As Gabriel tells it, the new realism emerged as an attempt to free philosophy from the dead end in which it had become entrapped by two earlier fashionable trends, postmodernism and social constructivism. They shared a thorough­going skepticism concerning the capacity of the human mind to penetrate the nature of objective reality, and held that all we can really know is our representations of reality. The upshot of these ultimately self-abnegating paradigms was that professional philosophy had de facto given up on reality.

Drinking while watching the news

Idle speculation.

The conversation turned to the drinking habits of our parents' generation (born in the 1930s, coming of age in the fifties and sixties). There were the shared memories of Dad getting home and pouring himself a bourbon and coke, or whiskey neat, or some other stiff drink before reading the paper. Based on the recollections, in some families, mom and dad both had a drink before dinner, sometimes while watching the news. Often there was a second or third drink later in the evening after dinner.

Then there were some recollections of Dad's stories about taking clients to lunch and the drinks there.

And to our generation that almost looks like hard drinking. Of course it isn't, and wasn't, but when your base of comparison is an occasional glass of wine, it certainly seems like alcohol played a greater part of the daily routine.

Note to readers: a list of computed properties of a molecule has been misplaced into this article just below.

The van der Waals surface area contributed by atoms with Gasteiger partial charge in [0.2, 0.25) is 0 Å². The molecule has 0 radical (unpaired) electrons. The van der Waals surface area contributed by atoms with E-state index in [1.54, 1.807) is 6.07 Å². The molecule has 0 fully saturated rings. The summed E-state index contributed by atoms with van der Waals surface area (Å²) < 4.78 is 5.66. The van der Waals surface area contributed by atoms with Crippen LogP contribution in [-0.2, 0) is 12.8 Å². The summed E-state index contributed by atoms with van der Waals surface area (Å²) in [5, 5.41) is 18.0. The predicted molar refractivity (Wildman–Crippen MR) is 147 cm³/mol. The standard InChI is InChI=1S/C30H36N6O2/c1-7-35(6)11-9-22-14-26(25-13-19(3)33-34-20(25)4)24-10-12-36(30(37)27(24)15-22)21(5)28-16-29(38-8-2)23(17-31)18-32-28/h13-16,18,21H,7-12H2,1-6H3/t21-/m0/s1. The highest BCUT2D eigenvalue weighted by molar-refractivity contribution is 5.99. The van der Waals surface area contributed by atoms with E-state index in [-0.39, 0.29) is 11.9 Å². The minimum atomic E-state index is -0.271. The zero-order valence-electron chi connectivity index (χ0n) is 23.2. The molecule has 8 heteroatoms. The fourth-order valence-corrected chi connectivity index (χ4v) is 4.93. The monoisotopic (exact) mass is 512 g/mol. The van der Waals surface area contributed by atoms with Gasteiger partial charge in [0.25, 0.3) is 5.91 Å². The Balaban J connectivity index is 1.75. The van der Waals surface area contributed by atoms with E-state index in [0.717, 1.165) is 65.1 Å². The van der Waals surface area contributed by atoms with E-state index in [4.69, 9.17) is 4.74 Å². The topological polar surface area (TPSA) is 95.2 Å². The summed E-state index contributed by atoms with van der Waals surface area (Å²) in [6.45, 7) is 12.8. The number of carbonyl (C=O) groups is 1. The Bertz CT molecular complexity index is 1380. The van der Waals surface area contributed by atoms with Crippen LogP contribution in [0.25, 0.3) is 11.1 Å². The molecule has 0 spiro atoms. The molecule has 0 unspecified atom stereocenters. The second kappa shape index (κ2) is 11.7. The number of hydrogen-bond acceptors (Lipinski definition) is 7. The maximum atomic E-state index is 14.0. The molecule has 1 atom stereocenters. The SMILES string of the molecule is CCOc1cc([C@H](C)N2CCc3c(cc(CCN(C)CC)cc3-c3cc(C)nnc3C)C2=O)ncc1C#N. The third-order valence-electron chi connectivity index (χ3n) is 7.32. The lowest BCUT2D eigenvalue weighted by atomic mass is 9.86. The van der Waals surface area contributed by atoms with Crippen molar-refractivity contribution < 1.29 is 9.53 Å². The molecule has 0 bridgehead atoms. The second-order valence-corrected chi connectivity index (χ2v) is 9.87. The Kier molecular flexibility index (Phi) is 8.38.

Someone made the connection between drinking and watching the news. They speculated that the sense of partisanship and polarization arising from watching the news is not a function of changed newscasts but of reduced alcohol consumption. Perhaps a couple of early evening stiff drinks before viewing the news would help put things into better perspective.

Saturday, November 21, 2015

Categories of decision making

Sounds roughly right but I wonder what an empirical analysis would show.

Selling to the periphery as the golden path to success

Yesterday I posted XXXXX.

This section was to me the most provocative, but yet also consistent with my own thinking.
First, you will never increase your brand’s market share by targeting existing users — the task that digital media performs so efficiently. The effort and expense marketers put into targeting their own customers with emails and web banners is largely wasted; loyalty programmes, says Sharp, “do practically nothing to drive growth”. What seems like a prudent use of funds — focusing on people who have already proved they like the brand — is actually just spinning wheels.